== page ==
• Your letter brought tears to my eyes and a wry smile to my lips. Good on you for caring about about your little feathered friends. It always encourages me to know there are people out there with such kindness in their hearts.
      Personally, I think that if it’s “crazy” to love our fellow-creatures, then I’d rather be a loving lunatic than a Sane Monster with an empty heart.
      Best of luck with nursing Ruby, I hope this page has helped your efforts in someway. But even if she doesn’t recover, take comfort in that you’ve helped ease her Passing, and that surely counts for something.

  15. I am so glad you wrote this. Having my first 3 chooks has been a joy but 3 days ago it was obvious something had happened to Gertie, I have no contacts that have chickens so I did the internet search for wobbly, not eating etc and brain damage came up. I then decided to try my best to help her and after one day she has already brightened. However I am concerned she will get trouble from the other two so i have she is now in my kitchen warm and being pampered. Until i read your article a few minutes ago i though perhaps i was being cruel to her but i can see so many above, like me, want to give their hens the best chance, Like my dogs they have become part of the family. I will do my best and i do hope i am as lucky as you were and she recovers enough to have a good time again. Fingers crossed!

    • Thanks Alison,
      So glad this article was of some comfort to you.
      Good luck with Gertie, lets hope she doesn’t give up the ghost just yet.

      • Update Gertie has recovered as much as i could hope for. She is now walking around fine, eating and drinking, there is obviously still an eyesight/coordination issue as she still miss pecks abit till she finds her food but she gets there. She hasn’t laid as yet and i don’t know if she ever will again but its early in the year so we will see. Whatever she decides she has a warm and happy home with her friends and she seems content again. So don’t give up on your chooks, give them a chance!!

      • Glad to hear it.
        See folks it can be done! Don’t give up on your feathered friends, a little loving care can go a long way..

  16. just read your blog, looking for advice on how to help one of our beloved chickens Ginny Bee – who the vets think may have suffered a small stroke and I think you are wonderful! just a tip for anyone out there we have a vet who swears by greek yogurt mixed with chicken tonic and honey – we have managed to pull two of ours “back from the abyss with this magical gloop administered via a children’s medicine syringe over the years – it is heartening to read of someone who is unafraid to care x

    • Thanks for your kind words. (Frankly, I’m feeling a bit down today so a little praise was much appreciated.)
      Thanks also for passing on your “chicken health care tips”. Must admit I haven’t heard of Chicken Tonic before, but I shall do some research. Any idea what’s in it perchance?

  17. Thanks for posting this – I was a little worried I was a bit ‘too soft’ when it came to sick chickens (having a family of farmers who would just put it out of its misery ASAP)! I had a lovely little Silkie who I believe had a stroke a few years ago and successfully recovered with time, TLC and some chicken physiotherapy, and unfortunately our Faverolle is now suffering similar symptoms (weak wing and leg on one side, inability to stand or balance) and she’s currently snuggled in a box of straw in our conservatory gobbling up cat biscuits soaked in a little milk.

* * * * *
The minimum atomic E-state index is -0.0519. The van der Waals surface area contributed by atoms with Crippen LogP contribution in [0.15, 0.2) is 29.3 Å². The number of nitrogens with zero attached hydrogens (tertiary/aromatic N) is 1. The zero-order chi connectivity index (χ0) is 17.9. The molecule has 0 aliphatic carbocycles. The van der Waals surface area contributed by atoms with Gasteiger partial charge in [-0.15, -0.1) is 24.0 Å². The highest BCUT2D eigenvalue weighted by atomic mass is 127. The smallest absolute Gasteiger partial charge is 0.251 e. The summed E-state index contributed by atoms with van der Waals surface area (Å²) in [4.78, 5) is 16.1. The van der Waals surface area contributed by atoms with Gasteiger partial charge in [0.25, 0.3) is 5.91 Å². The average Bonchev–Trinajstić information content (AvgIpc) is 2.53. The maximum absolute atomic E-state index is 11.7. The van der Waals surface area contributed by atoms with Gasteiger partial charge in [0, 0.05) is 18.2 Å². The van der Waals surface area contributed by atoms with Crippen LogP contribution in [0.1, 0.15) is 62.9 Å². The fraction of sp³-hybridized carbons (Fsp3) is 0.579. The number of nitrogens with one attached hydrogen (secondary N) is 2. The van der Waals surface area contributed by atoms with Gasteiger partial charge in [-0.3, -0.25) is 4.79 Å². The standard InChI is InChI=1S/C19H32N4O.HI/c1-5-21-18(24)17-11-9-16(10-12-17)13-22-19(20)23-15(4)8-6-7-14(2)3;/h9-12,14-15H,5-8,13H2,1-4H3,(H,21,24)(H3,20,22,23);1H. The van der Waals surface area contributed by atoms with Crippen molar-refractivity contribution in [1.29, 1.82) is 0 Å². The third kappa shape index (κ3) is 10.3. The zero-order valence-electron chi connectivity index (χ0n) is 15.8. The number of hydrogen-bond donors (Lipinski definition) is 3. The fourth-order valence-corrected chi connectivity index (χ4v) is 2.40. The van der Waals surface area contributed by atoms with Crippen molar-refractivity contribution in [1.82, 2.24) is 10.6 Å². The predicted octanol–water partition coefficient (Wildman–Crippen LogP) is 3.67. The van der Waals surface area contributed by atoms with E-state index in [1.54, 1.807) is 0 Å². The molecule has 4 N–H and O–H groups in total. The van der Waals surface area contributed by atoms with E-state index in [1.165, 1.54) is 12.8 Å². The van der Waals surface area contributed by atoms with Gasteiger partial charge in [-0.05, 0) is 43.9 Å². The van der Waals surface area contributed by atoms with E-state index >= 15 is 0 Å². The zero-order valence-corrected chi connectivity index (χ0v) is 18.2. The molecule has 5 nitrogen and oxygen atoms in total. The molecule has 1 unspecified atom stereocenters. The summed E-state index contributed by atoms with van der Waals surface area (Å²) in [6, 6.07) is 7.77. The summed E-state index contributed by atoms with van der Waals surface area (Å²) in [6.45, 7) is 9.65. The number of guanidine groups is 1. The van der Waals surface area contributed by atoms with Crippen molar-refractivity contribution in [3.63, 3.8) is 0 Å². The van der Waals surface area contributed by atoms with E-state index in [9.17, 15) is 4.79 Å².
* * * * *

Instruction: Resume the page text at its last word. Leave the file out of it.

(For anyone with a sick chook: a couple of teaspoons of cat biscuits, soaked in enough milk or yogurt to make them soft and mashable, is a great supplement for an ailing chicken!)

    Something else people might want to think about though: while elderly/adult chickens have strokes, in a young chicken (under a year old) inability to walk is probably more likely to be marek’s disease which is HIGHLY contagious to other birds, including older birds, (not humans or other pets though) so if you aren’t sure its a stroke make sure to isolate them from your flock straight away. If its a stroke then a little rehab and TLC will probably help, but if its marek’s the paralysis will develop further and the chicken may not pull through.

    • Thanks for sharing your diet tips for convalescent chooks and your inspiring success stories. Also the information re Mareks disease. Not sure if we have it where I live, but clearly it should be considered in some cases.
      Know whatcha mean about farmers attitudes. An occupational hazard pehaps?
      It’s not soft to try and help ease a fellow creatures suffering. In fact, having empathy for others is a hard thing because you have to have the courage to share anothers pain.And sometimnes you just can’t help them enough.

  18. Your journey could very well be ours too. We’ve been winging it (pardon the pun) since Hyacinth had a stroke a couple of days after last Christmas. Her best friend Rose died Christmas day (old age). H went around for 2 days calling for her, not eating or drinking, and on day 3 she went into the nesting boxes in the middle of the day and refused to come out. On investigation, she couldn’t seem to move and her feet were all clawed up. I moved her into the house (shower recess-easy to clean up!) and gave her water then ORS (like you do for sick kids) for a few days in a syringe. As she still wasn’t interested in food, I made soft foods that I could crop feed her with as well changing her liquid to sustagen. I also moved her into the lounge room in a washing basket where she could see and hear what was going on. I don’t think she sees all that well anymore but her hearing is still sharp.